Eco-hydrological tools based on segmented Concentration-Discharge relationships

Several lines of evidence suggest that C-Q response at low flows can be influenced by biogeochemical processes, but that hydrology becomes dominant during high flows. We proposed splitting the hydrograph at the median daily flow (Q50) and calculating separate logC-logQ slopes for low and high flows. This segmentation accommodated nonlinearity and potential shifts in hydrological and biogeochemical controls at different hydrological states. Three conceptually simple indices (b50low, b50high and CQ50) of ecohydrological behaviour can be used as sensitive indicators of interactions between hydrology, biology and catchment characteristics.

  • b50low, logC-logQ slope for Q < Q50, a proxy of “biogeochemical processes”
  • b50high, logC-logQ slope for Q > Q50a proxy of “catchment export regimes” and used to characterize the flashiness of solute and sediment exports
  • CQ50, average solute or particulate concentration at the median daily flow (Q50), a proxy of catchment characteristics.

The quantification of solute and sediment export from drainage basins is challenging. A large proportion of annual load of most constituents is exported during relatively short periods of time, a “hot moment”, which vary between constituents and catchments. We developed a new framework  based on C-Q relationship to characterize the export regime of stream particulates and solutes during high water periods when the majority of annual and inter-annual load is transported. We evaluated the load flashiness index (percentage of cumulative load that occurs during the highest 2% of daily load, M2), a function of flow flashiness (percentage of cumulative Q during the highest 2% of daily Q, W2) and export pattern (slope of the logC-logQ relationship for Q higher than the daily median Q, b50high). We established this relationship based on long-term water quality and discharge datasets of 580 streams sites of France and USA, corresponding to 2507 concentration time series of total suspended sediments (TSS), total dissolved solutes (TDS), total phosphorus (TP), nitrate (NO3) and dissolved organic carbon (DOC), generating 1.5 million data points in highly diverse geologic, climatic and anthropogenic contexts. Load flashiness (M2) increased with b50high and/or W2.  Also, M2 varied as a function of the constituent transported.  M2 had the highest values for TSS and decreased for the other constituents in the following order: TP, DOC, NO3, TDS. Based on these results, we constructed a load-flashiness diagram to determine optimal monitoring frequency of dissolved or particulate constituents as a function of b50high and W2.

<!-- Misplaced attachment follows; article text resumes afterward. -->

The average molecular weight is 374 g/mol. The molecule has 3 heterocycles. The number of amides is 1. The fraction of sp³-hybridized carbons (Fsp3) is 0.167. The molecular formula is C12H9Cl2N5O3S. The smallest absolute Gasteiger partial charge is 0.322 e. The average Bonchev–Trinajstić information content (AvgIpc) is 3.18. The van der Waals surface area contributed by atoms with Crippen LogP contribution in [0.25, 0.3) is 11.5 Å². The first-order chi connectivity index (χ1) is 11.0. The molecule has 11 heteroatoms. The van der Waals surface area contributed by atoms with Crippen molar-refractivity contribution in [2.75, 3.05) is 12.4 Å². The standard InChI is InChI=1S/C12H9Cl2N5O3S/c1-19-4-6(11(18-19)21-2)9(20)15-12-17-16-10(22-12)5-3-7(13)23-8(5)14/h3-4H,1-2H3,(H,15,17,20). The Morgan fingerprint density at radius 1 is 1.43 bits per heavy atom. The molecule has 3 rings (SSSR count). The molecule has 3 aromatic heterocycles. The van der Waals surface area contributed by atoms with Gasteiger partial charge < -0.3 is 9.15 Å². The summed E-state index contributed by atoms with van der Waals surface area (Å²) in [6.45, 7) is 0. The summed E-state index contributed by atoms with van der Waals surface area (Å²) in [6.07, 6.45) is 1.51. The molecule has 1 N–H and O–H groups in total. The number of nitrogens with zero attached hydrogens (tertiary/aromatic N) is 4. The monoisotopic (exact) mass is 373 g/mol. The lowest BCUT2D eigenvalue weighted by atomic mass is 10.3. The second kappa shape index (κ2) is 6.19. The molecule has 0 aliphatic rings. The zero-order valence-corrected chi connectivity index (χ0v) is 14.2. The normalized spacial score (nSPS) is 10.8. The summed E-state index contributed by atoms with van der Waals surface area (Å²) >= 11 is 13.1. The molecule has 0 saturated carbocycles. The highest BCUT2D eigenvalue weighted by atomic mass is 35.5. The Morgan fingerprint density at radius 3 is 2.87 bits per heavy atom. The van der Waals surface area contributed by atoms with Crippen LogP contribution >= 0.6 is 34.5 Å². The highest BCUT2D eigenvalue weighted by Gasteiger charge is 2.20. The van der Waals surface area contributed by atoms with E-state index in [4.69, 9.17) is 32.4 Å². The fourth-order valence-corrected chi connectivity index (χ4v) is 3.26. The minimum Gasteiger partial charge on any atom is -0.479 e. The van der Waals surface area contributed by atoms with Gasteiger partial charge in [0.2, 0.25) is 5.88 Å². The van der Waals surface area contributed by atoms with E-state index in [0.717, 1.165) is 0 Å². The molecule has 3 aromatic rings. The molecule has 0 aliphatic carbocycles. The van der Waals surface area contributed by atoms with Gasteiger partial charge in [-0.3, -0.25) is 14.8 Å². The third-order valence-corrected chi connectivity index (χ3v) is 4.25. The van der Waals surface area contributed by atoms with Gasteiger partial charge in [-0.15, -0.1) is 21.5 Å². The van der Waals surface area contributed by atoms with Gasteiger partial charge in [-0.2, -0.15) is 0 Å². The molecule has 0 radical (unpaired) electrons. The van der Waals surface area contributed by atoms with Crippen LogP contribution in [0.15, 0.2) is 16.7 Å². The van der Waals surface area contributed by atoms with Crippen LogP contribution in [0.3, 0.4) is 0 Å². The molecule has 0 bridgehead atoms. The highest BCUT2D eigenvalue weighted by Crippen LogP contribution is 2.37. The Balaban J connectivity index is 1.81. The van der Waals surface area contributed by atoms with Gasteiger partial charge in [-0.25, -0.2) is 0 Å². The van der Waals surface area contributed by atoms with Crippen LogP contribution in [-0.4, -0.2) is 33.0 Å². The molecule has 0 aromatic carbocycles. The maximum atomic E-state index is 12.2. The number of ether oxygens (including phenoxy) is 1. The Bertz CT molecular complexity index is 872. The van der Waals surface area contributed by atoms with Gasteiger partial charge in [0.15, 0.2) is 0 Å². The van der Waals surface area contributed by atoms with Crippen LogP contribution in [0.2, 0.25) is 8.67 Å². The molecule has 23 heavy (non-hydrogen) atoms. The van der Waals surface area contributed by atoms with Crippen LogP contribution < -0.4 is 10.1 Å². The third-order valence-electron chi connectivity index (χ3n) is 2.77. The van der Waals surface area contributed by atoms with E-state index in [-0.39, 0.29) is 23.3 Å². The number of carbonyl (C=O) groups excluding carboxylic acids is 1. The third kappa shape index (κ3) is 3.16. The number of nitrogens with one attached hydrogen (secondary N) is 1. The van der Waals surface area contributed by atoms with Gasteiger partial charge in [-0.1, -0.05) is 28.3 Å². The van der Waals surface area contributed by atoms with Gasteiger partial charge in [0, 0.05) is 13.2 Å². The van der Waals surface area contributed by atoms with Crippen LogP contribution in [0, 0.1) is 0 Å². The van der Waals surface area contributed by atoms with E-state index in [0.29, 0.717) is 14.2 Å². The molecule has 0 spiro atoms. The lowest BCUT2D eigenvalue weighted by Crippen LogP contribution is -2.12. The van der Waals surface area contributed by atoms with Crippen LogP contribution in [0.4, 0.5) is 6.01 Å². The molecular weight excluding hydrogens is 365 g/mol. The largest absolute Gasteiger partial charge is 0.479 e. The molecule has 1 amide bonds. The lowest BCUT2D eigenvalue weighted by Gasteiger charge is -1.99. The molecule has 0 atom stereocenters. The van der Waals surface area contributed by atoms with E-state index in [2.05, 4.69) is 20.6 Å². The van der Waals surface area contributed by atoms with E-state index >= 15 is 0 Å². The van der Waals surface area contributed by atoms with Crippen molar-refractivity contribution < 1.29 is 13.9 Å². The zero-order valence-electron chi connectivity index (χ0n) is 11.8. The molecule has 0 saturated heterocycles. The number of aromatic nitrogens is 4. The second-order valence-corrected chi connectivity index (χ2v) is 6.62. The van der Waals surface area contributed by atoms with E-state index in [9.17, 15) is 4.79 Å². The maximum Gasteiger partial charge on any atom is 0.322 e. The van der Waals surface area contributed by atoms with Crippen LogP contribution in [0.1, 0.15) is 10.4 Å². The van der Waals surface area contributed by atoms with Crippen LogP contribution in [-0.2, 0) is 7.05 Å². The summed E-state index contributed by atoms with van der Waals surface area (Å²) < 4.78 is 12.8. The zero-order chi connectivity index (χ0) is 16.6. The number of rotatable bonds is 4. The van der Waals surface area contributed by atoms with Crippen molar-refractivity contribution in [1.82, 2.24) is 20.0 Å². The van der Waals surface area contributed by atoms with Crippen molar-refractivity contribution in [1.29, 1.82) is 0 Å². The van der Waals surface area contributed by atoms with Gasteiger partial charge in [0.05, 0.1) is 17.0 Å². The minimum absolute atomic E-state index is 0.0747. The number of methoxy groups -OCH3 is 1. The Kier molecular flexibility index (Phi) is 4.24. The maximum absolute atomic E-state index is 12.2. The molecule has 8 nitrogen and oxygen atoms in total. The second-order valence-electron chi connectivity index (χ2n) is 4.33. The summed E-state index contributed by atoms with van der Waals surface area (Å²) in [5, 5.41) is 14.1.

Representation of the load flashiness M2 indicator (load flashiness) as a function of W2 (flow-flashiness) and b50high (export regime). Each colour represents a class of flashiness. The colour of the points corresponds to the class given by the observed M2. The lines are derived from equation 9. B: Examples of M2 values for four water quality parameters (TSS, TDS, TP and NO3) of four Erie Lake tributaries of increasing areas. The colour of the points corresponds to the class given by the observed M2. The lines are derived from equation 9. C: Diagram of load flashiness and five classes of flashiness from very low flashiness with M2<8%, to very high flashiness with M2>64%. (Moatar et al, 2020, Frontiers in Ecology and Evolution, 7)

Eutrophication in the Loire River